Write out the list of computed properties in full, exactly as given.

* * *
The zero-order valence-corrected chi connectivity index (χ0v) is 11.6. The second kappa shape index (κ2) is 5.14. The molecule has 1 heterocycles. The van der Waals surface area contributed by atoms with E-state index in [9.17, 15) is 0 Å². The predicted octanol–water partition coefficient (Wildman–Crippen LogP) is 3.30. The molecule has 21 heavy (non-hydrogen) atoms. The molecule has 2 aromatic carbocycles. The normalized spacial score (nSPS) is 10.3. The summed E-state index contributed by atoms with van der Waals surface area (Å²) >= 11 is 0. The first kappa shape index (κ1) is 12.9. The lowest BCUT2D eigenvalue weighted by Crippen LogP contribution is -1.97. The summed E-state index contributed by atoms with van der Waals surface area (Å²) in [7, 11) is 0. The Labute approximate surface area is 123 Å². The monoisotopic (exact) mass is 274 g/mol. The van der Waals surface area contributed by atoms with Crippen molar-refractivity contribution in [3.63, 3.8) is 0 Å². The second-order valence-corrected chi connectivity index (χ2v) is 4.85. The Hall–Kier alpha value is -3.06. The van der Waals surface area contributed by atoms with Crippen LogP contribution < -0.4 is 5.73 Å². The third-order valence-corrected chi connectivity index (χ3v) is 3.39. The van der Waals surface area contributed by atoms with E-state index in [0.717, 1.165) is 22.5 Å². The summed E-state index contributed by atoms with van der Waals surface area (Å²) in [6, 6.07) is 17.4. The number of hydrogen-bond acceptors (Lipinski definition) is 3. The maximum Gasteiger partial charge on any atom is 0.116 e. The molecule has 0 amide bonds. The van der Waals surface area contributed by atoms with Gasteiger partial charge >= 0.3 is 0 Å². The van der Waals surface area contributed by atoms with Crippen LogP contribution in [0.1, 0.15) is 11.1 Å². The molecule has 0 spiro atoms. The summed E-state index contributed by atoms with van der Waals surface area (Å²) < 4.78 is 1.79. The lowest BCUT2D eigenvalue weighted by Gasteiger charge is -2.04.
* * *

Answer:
The zero-order valence-corrected chi connectivity index (χ0v) is 11.6. The second kappa shape index (κ2) is 5.14. The molecule has 1 heterocycles. The van der Waals surface area contributed by atoms with E-state index in [9.17, 15) is 0 Å². The predicted octanol–water partition coefficient (Wildman–Crippen LogP) is 3.30. The molecule has 21 heavy (non-hydrogen) atoms. The molecule has 2 aromatic carbocycles. The normalized spacial score (nSPS) is 10.3. The summed E-state index contributed by atoms with van der Waals surface area (Å²) >= 11 is 0. The first kappa shape index (κ1) is 12.9. The lowest BCUT2D eigenvalue weighted by Crippen LogP contribution is -1.97. The summed E-state index contributed by atoms with van der Waals surface area (Å²) in [7, 11) is 0. The Labute approximate surface area is 123 Å². The monoisotopic (exact) mass is 274 g/mol. The van der Waals surface area contributed by atoms with Crippen molar-refractivity contribution in [3.63, 3.8) is 0 Å². The second-order valence-corrected chi connectivity index (χ2v) is 4.85. The Hall–Kier alpha value is -3.06. The van der Waals surface area contributed by atoms with Crippen LogP contribution < -0.4 is 5.73 Å². The third-order valence-corrected chi connectivity index (χ3v) is 3.39. The van der Waals surface area contributed by atoms with E-state index in [0.717, 1.165) is 22.5 Å². The summed E-state index contributed by atoms with van der Waals surface area (Å²) in [6, 6.07) is 17.4. The number of hydrogen-bond acceptors (Lipinski definition) is 3. The maximum Gasteiger partial charge on any atom is 0.116 e. The molecule has 0 amide bonds. The van der Waals surface area contributed by atoms with Gasteiger partial charge >= 0.3 is 0 Å². The van der Waals surface area contributed by atoms with Crippen LogP contribution in [0.1, 0.15) is 11.1 Å². The molecule has 0 spiro atoms. The summed E-state index contributed by atoms with van der Waals surface area (Å²) < 4.78 is 1.79. The lowest BCUT2D eigenvalue weighted by Gasteiger charge is -2.04.